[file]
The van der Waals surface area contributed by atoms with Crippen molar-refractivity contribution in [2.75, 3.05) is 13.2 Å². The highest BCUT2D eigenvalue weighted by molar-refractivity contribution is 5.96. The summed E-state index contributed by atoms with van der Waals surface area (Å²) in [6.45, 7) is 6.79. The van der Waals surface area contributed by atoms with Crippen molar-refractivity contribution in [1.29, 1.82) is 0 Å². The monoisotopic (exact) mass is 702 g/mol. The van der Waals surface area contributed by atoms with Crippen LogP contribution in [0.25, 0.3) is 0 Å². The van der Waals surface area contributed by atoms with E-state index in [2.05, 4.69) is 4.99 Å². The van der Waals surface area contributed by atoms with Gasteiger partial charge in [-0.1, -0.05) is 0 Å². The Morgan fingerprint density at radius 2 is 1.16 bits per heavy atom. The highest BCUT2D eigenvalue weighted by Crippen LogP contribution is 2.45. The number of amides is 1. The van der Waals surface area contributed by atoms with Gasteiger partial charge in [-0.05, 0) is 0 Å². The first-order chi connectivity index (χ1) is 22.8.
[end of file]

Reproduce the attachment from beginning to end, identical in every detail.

The van der Waals surface area contributed by atoms with Crippen molar-refractivity contribution in [2.75, 3.05) is 13.2 Å². The highest BCUT2D eigenvalue weighted by molar-refractivity contribution is 5.96. The summed E-state index contributed by atoms with van der Waals surface area (Å²) in [6.45, 7) is 6.79. The van der Waals surface area contributed by atoms with Crippen molar-refractivity contribution in [1.29, 1.82) is 0 Å². The monoisotopic (exact) mass is 702 g/mol. The van der Waals surface area contributed by atoms with Crippen LogP contribution in [0.25, 0.3) is 0 Å². The van der Waals surface area contributed by atoms with E-state index in [2.05, 4.69) is 4.99 Å². The van der Waals surface area contributed by atoms with Gasteiger partial charge in [-0.1, -0.05) is 0 Å². The Morgan fingerprint density at radius 2 is 1.16 bits per heavy atom. The highest BCUT2D eigenvalue weighted by Crippen LogP contribution is 2.45. The number of amides is 1. The van der Waals surface area contributed by atoms with Gasteiger partial charge in [-0.05, 0) is 0 Å². The first-order chi connectivity index (χ1) is 22.8.